What is a True Party of Interest under New York Cannabis Law?
Overview. Section 80 of the New York Marijuana Regulation and Taxation Act splits the cannabis business between two so-called tiers: cultivation, processing, distribution and microbusiness (collectively “Cultivation”) on the one hand; and, on the other hand, retail, on-site consumption and delivery (collectively, “Retail”). New York prohibits an individual from participating in both Cultivation and Retail; one must choose either Retail or Cultivation, and that choice triggers a prohibition on participating in the other tier. In a perfect world, New York would promulgate clear regulations about participation; if someone does ABC, that’s enough to trigger the prohibition; and if someone does DEF, that’s not enough. New York selected for a different outcome, however, and in three different rulemaking proposals, New York mumbled.
True Party Defined. Instead of definitions, New York offers multi-step examples, with multi-step exclusions. The output, a “True Party in Interest,” is defined in the May 11, 2023 proposed regulations at Section 118(105) (the “Proposed Regs”). Simply, a “True Party” is someone forbidden from participating in one tier, because of her involvement in another. In offering examples of True Parties, but not definitions, New York intends for the True Party label to reach a sea of unsuspecting cannabis market participants (and their spouses). In evaluating these proposed regulations, that’s the first key takeaway: New York’s True Party rules are promiscuous.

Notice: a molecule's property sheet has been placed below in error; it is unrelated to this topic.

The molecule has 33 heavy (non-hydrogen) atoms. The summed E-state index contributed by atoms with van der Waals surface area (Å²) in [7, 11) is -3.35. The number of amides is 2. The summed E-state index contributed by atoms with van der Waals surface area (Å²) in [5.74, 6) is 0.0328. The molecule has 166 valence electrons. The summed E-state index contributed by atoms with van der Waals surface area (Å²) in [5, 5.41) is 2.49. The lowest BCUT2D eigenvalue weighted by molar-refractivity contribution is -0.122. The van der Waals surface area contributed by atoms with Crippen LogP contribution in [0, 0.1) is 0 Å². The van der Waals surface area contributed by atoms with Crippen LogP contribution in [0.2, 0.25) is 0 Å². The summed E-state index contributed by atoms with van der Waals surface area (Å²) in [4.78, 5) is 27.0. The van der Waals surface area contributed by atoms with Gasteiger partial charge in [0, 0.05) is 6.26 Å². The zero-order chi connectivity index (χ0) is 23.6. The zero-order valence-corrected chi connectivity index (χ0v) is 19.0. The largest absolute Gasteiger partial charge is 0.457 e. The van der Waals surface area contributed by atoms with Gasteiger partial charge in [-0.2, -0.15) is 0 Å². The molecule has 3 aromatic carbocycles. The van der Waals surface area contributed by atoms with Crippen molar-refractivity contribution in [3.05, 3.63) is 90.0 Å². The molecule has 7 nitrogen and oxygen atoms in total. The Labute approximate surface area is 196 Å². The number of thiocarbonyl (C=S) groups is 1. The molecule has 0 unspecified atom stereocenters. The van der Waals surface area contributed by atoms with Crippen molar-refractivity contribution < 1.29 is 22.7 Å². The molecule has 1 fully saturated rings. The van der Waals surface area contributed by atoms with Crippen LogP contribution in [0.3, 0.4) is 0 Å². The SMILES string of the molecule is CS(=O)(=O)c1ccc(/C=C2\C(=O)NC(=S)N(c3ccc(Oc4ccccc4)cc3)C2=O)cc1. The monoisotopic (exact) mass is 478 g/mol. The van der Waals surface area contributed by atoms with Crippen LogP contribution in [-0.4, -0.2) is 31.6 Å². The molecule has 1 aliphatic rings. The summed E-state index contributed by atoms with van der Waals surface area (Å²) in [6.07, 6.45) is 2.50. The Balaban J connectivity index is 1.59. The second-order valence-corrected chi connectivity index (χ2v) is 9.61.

Put differently, by attaching the label to meagre and major actors, the True Party rule is loose. All of the following are True Parties: a small investor on the Board of Directors; contractors earning over $250,000; persons with “unexpressed” power; LPs, GPs, and all their spouses. We note that the Proposed Regs are not yet final and we predict New York will amend the definition of “True Party” many times in the future. For now, it’s useful to conceptualize True Party as one of four persons:
Key Exception. New York’s exceptions are muddled, too. The key exception is the “Passive Investor,” someone holding, at most, 5% of a public company’s equity, 10% of a private ROD or microbusinesses’ equity, or 20% of a private licensee’s equity; and lacking control or influence. [More on the Passive Investor exclusion here]
Note to readers: This analysis is based on proposed regulations; in other words, this analysis will become obsolete as soon as final regulations are promulgated (likely by the second half of 2023).
 5/23 Proposed Regs 118(76)
 5/23 Proposed Regs 118(105)(i)(b)-(c)
 5/23 Proposed Regs 118(105)(i)(d) (landlords are excepted at 105((ii)(a))
 5/23 Proposed Regs 118(105)(i)(a), (f), (i)
 5/23 Proposed Regs 118(105)(i)(g)
 Regulators provide eight examples of non-True Parties. These are persons for whom the licensee is a minor part of its overall business activity: a real estate broker, a landlord, a branding or staffing agency, a bank, a passive investor, a consultant; and, someone with a right to receive smaller sums of money (a bonus or commission that doesn’t exceed 10% of a licensee’s gross revenue; consultants earning less than 10% of gross revenue, 50% of net profit, or $250,000 annually (5/23 Proposed Regs 118(ii)(b),(d),(e)).
 5/23 Proposed Regs 118(76).
 See 5/23 Proposed Regs 123.3(f); 123.5(i); 123.9(j)